Direct all his ways; guide and assist him in all his travels and marches, in all his attempts, and battles, and sieges, crowning him with success in all his undertakings.

Not for price nor reward; freely, without requiring any ransom for or from them, as is usual in such cases. Such an exact prediction of these things, which depended wholly upon the mind and will of Cyrus, is mentioned here, as an infallible evidence of the certainty of God’s foreknowledge, and of his being the only true God, because idols could discover no such things at such a distance of time.

Verse 14

The labour of Egypt; the wealth gotten by their labour. Men of stature; a tall and strong people, who yet shall use their strength not to oppose thee, but to serve thee, and to bring their labour to thee.

Shall come over unto thee; either,

1. To thee, O Cyrus: because thou wast so generous as to dismiss my people freely, I will give thee another and a better recompence, even the labour of Egypt, &c. Or,

2. To thee, O my city, or my captivity or captive people. For it is not to be neglected, that there are no less than six pronouns in this verse, all which are of the feminine gender; which seems not to agree to Cyrus. It is true which is objected by the most learned author of this part of the English Annotations, that the Scripture oft speaks of states and kingdoms in the feminine gender; but when it speaks of any particular king or emperor, it constantly speaks of him in the masculine gender, as it doth of Cyrus in this very chapter, Isaiah 45:1, and elsewhere. And thus the sense of the place seems to be this, Jerusalem shall not only be rebuilt, but the wealth and glory of other countries shall be brought to it again, as it was in former times; which although it was in part verified in Jerusalem, yet it was much more fully accomplished in the church of the gospel, which is oft expressed in Scripture under the name of Jerusalem; and in the accession of the Gentiles to that church, which began in Jerusalem, and from thence spread itself into all the parts of the world. And this sense seems best to agree with the latter part of this and with the following verse, as we shall see.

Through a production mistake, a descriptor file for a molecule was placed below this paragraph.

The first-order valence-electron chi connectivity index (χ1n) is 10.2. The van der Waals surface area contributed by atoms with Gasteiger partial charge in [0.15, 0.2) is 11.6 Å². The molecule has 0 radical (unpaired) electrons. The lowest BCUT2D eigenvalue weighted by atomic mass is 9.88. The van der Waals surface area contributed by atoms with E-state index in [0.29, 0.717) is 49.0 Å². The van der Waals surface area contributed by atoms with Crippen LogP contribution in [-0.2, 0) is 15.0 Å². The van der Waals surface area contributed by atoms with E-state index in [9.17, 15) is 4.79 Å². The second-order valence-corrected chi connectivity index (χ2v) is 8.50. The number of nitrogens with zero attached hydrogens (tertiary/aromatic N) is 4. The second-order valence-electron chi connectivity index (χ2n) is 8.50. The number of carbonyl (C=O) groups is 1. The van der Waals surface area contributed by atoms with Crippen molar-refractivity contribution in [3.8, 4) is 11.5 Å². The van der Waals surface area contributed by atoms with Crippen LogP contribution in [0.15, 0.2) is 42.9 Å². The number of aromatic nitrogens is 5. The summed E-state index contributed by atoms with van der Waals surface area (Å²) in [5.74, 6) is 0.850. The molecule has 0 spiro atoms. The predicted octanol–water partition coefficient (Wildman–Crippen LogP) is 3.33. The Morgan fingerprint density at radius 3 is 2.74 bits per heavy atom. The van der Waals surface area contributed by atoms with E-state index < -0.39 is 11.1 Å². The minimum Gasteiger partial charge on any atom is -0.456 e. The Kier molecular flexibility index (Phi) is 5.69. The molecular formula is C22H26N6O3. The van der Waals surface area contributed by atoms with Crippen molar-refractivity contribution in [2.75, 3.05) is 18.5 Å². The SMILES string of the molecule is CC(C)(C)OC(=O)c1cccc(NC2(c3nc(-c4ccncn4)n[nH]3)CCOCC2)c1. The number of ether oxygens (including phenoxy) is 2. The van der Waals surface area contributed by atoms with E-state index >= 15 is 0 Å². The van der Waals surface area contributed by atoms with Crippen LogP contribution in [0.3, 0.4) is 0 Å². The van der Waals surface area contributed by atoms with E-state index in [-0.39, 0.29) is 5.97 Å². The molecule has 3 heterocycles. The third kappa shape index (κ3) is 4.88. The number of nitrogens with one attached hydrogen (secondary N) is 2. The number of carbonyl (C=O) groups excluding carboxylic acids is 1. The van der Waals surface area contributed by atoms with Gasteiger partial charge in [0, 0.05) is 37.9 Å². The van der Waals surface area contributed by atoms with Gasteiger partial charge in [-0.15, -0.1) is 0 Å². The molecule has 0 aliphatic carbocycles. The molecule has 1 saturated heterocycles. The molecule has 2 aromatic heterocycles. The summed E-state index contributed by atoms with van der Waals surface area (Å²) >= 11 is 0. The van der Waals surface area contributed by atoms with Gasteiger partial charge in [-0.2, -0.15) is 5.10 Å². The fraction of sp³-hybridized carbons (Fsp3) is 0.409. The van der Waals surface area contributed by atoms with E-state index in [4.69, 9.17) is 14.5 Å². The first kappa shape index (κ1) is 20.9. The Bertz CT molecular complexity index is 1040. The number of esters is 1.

In chains they shall come over; they shall be taken captive by thee, and willingly submit themselves to thee; which was accomplished in the conversion of the Gentiles, whose subjection to God’s church is oft expressed in Scripture under such metaphors as this; as Psalms 45:5; Psalms 149:8, &c.; Psalms 68:18, compared with Ephesians 4:8.

They shall make supplication, unto thee; to obtain thy favour and society.

Surely God is in thee, or, with thee. We plainly discern that God is on thy side, or in the midst of thee; and therefore we desire to join ourselves with thee.

There is none else, there is no God; we are now convinced that thou art the only true God, and that idols are vain and empty nothings; which was but very obscurely fulfilled in Cyrus’s time, but was most evidently and eminently accomplished in the days of the Messiah, of whom Cyrus was a type; as also this deliverance of the Jews from Babylon by Cyrus was a type of the redemption of God’s people by Christ.

Verse 15

These are the words of the prophet, drawn from him by the contemplation of the great and various works and dispensations of God towards his church, and in the world.

That hidest thyself, to wit, from thy people for a season. Thy counsels are deep and incomprehensible, thy ways and carriages are past finding out, and full of beautiful variety. Sometimes thou hidest thy face, and withdrawest thy help from thy people, and sometimes thou dost show thyself to be their God and Saviour, as it follows. And therefore it is meet that we should patiently wait for the accomplishment of these glorious things here promised to us. And this admonition is most fitly inserted here, to prevent the mistakes of God’s people, and to intimate that these promises were not to be speedily executed, but that they must expect and prepare for many and sharp afflictions before that time should come, which yet should end in their salvation.

Verse 16

They; the idolatrous Gentiles, as it is explained in the end of the verse, opposed to Israel in the beginning of the next verse.